May 21, 2010

With all the Rand Paul news going on, I think it’s time to put his anti-government rhetoric into some perspective.

When people think government regulation, especially after you hear some Republican talk about it, you never think about the things that really keep us safe – things like fire safety codes. They are just there and they work to protect us. As a former fire inspector, I can tell you first hand that these “government regulations” save lives, but don’t take my word for it. Let’s go back a few decades to the biggest disaster that ever struck Kentucky. I think that’s appropriate, since Rand Paul just so happens to be running for Senate from the Bluegrass state.

On May 28, 1977, almost 33 years ago to the day, Southgate, Kentucky saw a fatal fire at The Beverly Hills Supper Club. The fire claimed 165 lives and injured over 200 others. It’s the third deadliest nightclub fire in U.S. history.

The cause of the actual fire was never fully determined, but the belief is that it was from faulty aluminum wiring (as was all too common in that era). But the cause isn’t what’s important here. What is important is the other findings of the investigation. Here is a list of violations inspectors uncovered:

  • Overcrowding. Although seating charts recovered from the club after the fire show that the Cabaret Room (the largest facility in the club) normally held between 614 and 756 people, a hostess who had worked at the club for several years estimated occupancy on the date in question to be well over 1,300.
  • Inadequate fire exits. Full occupancy of the entire complex was estimated to be roughly 2,750, which under Kentucky law would require 27.5 exits. The club only had 16.5 exits, many of which were not clearly marked or easily reached. Some exits could only be reached by passing through three or more interior doors and corridors. Many victims perished in dead ends and after becoming lost.
  • Faulty wiring. Governor Julian Carroll's report on the fire called the club's wiring an "electrician's nightmare", and alleged multiple, wide-ranging code violations. Bridgetown electrician H. James Amend, who inspected the fire site at the request of a local attorney, said, "I cannot believe that any of this was ever inspected."[3]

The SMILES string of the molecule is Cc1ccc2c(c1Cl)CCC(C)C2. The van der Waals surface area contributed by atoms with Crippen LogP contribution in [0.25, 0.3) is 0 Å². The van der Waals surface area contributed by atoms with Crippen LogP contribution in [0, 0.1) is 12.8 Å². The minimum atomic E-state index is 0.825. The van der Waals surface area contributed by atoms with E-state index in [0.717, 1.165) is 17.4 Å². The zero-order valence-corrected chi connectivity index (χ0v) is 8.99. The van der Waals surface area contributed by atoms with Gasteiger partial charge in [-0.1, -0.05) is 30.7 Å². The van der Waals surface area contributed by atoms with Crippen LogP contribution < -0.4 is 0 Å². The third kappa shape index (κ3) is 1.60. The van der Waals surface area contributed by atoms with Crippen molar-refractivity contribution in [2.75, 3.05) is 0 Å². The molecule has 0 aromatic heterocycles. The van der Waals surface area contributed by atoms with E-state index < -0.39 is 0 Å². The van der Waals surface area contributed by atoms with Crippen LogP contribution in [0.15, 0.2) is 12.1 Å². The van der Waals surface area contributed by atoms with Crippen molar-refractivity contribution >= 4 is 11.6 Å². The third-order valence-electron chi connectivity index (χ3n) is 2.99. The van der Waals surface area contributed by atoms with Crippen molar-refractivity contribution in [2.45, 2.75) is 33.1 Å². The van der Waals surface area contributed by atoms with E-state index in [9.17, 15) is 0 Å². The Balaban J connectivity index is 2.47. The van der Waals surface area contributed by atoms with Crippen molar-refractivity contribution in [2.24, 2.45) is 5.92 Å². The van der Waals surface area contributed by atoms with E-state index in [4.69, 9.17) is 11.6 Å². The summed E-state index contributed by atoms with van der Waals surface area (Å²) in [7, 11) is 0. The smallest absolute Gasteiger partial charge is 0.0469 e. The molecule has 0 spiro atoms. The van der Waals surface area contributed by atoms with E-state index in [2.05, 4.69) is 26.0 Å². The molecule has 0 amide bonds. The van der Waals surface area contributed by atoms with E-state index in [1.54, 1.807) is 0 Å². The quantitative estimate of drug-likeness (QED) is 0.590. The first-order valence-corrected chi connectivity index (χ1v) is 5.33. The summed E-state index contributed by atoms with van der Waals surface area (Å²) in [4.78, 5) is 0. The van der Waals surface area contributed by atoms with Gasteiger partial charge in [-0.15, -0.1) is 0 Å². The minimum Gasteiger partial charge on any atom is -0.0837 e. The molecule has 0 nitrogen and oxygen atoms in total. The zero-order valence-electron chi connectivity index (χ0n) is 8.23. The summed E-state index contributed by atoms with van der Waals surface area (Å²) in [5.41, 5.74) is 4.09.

• Lack of fire walls. This allowed the fire to spread, and in addition allowed it to draw oxygen from other areas of the complex.
  • Poor construction practices. The club had been built piecemeal with inadequate roof support, no common ceiling space, and highly flammable components.
  • Extreme safety code violations. There was no sprinkler system and no audible automatic fire alarm, and some doors were locked.
  • Poor oversight by regulatory authorities. The local volunteer fire department is said by the Enquirer to have known of the deficiencies, but had not ordered them to be corrected.

All of these were from ignoring that pesky “government regulation”. In a Rand Paul world, these wouldn’t be violations, because such regulations wouldn’t even exist. Just think about that for a moment. Now the next time you are in a grocery store, movie theater or any public place, look around. Check out all those doors with the big exit light over it. Look up at the ceiling and those little sprinkler heads, or check out the fire extinguishers and alarms around the building. All those are there because of government regulation and all those items help save lives.

It’s past time we but the brakes on this meme that government regulation is evil. Government regulation saves lives – period! If the Beverly Hills Supper Club would have followed those government regulations, then the loss of life would have been much less. The attitude of Rand Paul, along with all his other anti-government crowd, really needs to think about this. Their view of the government is as deadly, if not more, than a lot of terrorist attacks.

(cross posted at IntoxiNation

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